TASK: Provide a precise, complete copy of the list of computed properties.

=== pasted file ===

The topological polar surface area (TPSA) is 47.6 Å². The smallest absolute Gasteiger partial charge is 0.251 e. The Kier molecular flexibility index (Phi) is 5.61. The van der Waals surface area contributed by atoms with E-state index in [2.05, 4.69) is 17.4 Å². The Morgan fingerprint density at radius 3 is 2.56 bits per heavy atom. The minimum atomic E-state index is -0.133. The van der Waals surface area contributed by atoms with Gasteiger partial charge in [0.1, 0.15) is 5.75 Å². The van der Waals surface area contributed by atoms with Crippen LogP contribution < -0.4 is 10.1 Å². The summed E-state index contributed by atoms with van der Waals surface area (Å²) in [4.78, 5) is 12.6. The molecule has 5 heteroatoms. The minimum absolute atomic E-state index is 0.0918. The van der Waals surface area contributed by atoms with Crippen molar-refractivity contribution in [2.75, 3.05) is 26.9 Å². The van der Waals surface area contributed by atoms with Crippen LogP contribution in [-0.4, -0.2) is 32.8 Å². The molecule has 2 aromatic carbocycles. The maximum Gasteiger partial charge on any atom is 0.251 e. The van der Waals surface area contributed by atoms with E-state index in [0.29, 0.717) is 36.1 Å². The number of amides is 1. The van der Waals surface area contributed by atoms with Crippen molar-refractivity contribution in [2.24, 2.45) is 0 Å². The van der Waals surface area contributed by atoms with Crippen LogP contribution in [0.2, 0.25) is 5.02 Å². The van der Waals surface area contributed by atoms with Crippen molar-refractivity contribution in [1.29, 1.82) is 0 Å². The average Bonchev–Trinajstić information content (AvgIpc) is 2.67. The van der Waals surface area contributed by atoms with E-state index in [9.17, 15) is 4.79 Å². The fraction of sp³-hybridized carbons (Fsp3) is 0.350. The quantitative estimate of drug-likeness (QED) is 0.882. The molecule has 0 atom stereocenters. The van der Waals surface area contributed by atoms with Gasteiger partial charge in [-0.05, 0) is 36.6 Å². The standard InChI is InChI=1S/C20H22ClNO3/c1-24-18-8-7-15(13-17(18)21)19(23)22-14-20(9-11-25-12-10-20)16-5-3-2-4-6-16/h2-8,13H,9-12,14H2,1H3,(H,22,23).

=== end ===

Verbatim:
The topological polar surface area (TPSA) is 47.6 Å². The smallest absolute Gasteiger partial charge is 0.251 e. The Kier molecular flexibility index (Phi) is 5.61. The van der Waals surface area contributed by atoms with E-state index in [2.05, 4.69) is 17.4 Å². The Morgan fingerprint density at radius 3 is 2.56 bits per heavy atom. The minimum atomic E-state index is -0.133. The van der Waals surface area contributed by atoms with Gasteiger partial charge in [0.1, 0.15) is 5.75 Å². The van der Waals surface area contributed by atoms with Crippen LogP contribution < -0.4 is 10.1 Å². The summed E-state index contributed by atoms with van der Waals surface area (Å²) in [4.78, 5) is 12.6. The molecule has 5 heteroatoms. The minimum absolute atomic E-state index is 0.0918. The van der Waals surface area contributed by atoms with Crippen molar-refractivity contribution in [2.75, 3.05) is 26.9 Å². The van der Waals surface area contributed by atoms with Crippen LogP contribution in [-0.4, -0.2) is 32.8 Å². The molecule has 2 aromatic carbocycles. The maximum Gasteiger partial charge on any atom is 0.251 e. The van der Waals surface area contributed by atoms with E-state index in [0.29, 0.717) is 36.1 Å². The number of amides is 1. The van der Waals surface area contributed by atoms with Crippen molar-refractivity contribution in [2.24, 2.45) is 0 Å². The van der Waals surface area contributed by atoms with Crippen LogP contribution in [0.2, 0.25) is 5.02 Å². The van der Waals surface area contributed by atoms with Crippen molar-refractivity contribution in [1.29, 1.82) is 0 Å². The average Bonchev–Trinajstić information content (AvgIpc) is 2.67. The van der Waals surface area contributed by atoms with E-state index in [9.17, 15) is 4.79 Å². The fraction of sp³-hybridized carbons (Fsp3) is 0.350. The quantitative estimate of drug-likeness (QED) is 0.882. The molecule has 0 atom stereocenters. The van der Waals surface area contributed by atoms with Gasteiger partial charge in [-0.05, 0) is 36.6 Å². The standard InChI is InChI=1S/C20H22ClNO3/c1-24-18-8-7-15(13-17(18)21)19(23)22-14-20(9-11-25-12-10-20)16-5-3-2-4-6-16/h2-8,13H,9-12,14H2,1H3,(H,22,23).